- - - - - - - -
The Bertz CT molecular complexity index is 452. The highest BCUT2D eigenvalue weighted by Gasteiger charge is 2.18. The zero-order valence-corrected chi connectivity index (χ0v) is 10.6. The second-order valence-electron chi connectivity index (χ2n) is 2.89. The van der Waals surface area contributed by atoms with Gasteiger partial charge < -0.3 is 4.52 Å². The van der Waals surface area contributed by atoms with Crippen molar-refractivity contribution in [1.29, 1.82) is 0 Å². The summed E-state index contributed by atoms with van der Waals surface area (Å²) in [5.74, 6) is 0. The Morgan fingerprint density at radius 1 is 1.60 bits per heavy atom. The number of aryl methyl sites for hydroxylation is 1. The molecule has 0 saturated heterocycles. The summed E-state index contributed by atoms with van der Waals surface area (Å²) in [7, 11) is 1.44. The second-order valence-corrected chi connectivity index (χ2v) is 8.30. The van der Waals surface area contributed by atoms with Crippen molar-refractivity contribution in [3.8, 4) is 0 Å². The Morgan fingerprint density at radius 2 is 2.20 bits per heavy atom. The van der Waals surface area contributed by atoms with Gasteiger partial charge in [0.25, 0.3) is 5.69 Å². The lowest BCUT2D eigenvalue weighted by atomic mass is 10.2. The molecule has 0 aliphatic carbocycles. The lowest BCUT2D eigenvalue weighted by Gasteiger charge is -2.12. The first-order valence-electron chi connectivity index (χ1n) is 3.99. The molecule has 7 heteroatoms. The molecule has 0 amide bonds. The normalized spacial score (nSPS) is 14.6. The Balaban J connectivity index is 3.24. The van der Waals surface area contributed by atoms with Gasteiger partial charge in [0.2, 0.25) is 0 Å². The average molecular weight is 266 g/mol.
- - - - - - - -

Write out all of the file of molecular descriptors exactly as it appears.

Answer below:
The Bertz CT molecular complexity index is 452. The highest BCUT2D eigenvalue weighted by Gasteiger charge is 2.18. The zero-order valence-corrected chi connectivity index (χ0v) is 10.6. The second-order valence-electron chi connectivity index (χ2n) is 2.89. The van der Waals surface area contributed by atoms with Gasteiger partial charge < -0.3 is 4.52 Å². The van der Waals surface area contributed by atoms with Crippen molar-refractivity contribution in [1.29, 1.82) is 0 Å². The summed E-state index contributed by atoms with van der Waals surface area (Å²) in [5.74, 6) is 0. The Morgan fingerprint density at radius 1 is 1.60 bits per heavy atom. The number of aryl methyl sites for hydroxylation is 1. The molecule has 0 saturated heterocycles. The summed E-state index contributed by atoms with van der Waals surface area (Å²) in [7, 11) is 1.44. The second-order valence-corrected chi connectivity index (χ2v) is 8.30. The van der Waals surface area contributed by atoms with Crippen molar-refractivity contribution in [3.8, 4) is 0 Å². The Morgan fingerprint density at radius 2 is 2.20 bits per heavy atom. The van der Waals surface area contributed by atoms with Gasteiger partial charge in [0.25, 0.3) is 5.69 Å². The lowest BCUT2D eigenvalue weighted by atomic mass is 10.2. The molecule has 0 aliphatic carbocycles. The lowest BCUT2D eigenvalue weighted by Gasteiger charge is -2.12. The first-order valence-electron chi connectivity index (χ1n) is 3.99. The molecule has 7 heteroatoms. The molecule has 0 amide bonds. The normalized spacial score (nSPS) is 14.6. The Balaban J connectivity index is 3.24. The van der Waals surface area contributed by atoms with Gasteiger partial charge in [0.2, 0.25) is 0 Å². The average molecular weight is 266 g/mol.